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Understanding Legal Terminology

Rupert Haigh, <em>Legal English</em> (2012)

Legal writing is often hard to read because of its specialized language.  The technical terms used to convey legal doctrine in statutes, court decisions and business contracts are often refered to as "terms of art."  While these terms vary in origin and purpose, they generally fall into three categories: specialized terminology, foreign terminology, and archaic terminology.

Specialized terminology refers to words that are specific to the legal profession.  Some specialized terms originated within the legal system for the purpose of conveying meanings specific to law. Examples of such terms include: affidavit (a writen or printed statement made under oath), tort (a civil, not criminal, wrong), writ (a written court order directing a person to take, or refrain from taking, a certain act), and litigation (A case, controversy, or lawsuit).  Other specialized terms are quotidian terms adopted by the legal profession and given new meaning.  Words in this catagory include: motion (a request by a litigant to a judge for a decision on an issue relating to the case), damages (money that a defendant pays a plaintiff in a civil case if the plaintiff has won), and assume (an agreement to continue performing duties under a contract or lease).

Foreign terminology refers to legal terms derived from non-English languages.  Latin and French are the two most common foreign languages from which words are adopted for law.  Examples of foreign terms include: en banc (French, meaning "on the bench." All judges of an appellate court sitting together to hear a case, as opposed to the routine disposition by panels of three judges), habeas corpus (Latin, meaning "you have the body." A judicial order forcing law enforcement authorities to produce a prisoner they are holding, and to justify the prisoner's continued confinement), and In camera (In the judge's chamber, away from the jury and public).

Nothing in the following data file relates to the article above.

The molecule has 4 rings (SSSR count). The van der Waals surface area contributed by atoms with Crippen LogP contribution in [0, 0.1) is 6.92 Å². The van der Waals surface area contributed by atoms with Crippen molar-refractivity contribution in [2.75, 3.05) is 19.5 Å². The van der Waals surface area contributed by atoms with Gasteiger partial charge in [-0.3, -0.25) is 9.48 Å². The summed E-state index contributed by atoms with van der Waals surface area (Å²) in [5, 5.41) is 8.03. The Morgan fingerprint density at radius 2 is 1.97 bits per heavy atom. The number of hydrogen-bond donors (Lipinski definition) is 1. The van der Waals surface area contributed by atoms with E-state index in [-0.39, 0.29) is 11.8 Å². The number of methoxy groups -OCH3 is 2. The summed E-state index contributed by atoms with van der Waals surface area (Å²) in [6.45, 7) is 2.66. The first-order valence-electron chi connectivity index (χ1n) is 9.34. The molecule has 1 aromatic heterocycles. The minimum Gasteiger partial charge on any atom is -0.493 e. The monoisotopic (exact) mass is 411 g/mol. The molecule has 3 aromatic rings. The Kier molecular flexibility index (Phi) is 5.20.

In legal writing, archaic language tends to be used to express specific direction within the text without excessive repitition. They are, in essence, phrases condensed into single words.  Words such as heretofore, thereupon, and whereabouts are examples of this archaic category of terminology.  While these terms were at one time common to the English language, they have since fallen out of common usage and only remain prevalent in "terms of art."

Understanding the technical language of the legal profession is the first step to analyzing a legal document as a primary source.  See the "Glossary of Legal Terms" page on the United States Courts website for a listing of commonly appearing legal terms and their definitions at: For a full review of legal writing see Rupert Haigh, Legal English, 3rd ed. (New York: Routledge, 2012). 

To practice working with the language of legal documents, try identifying a few of the "terms of art" in the most recognizable legal document of the United States, the Constitution of the United States of America. A copy of the Constitution, provided by the National Archives, can be found at: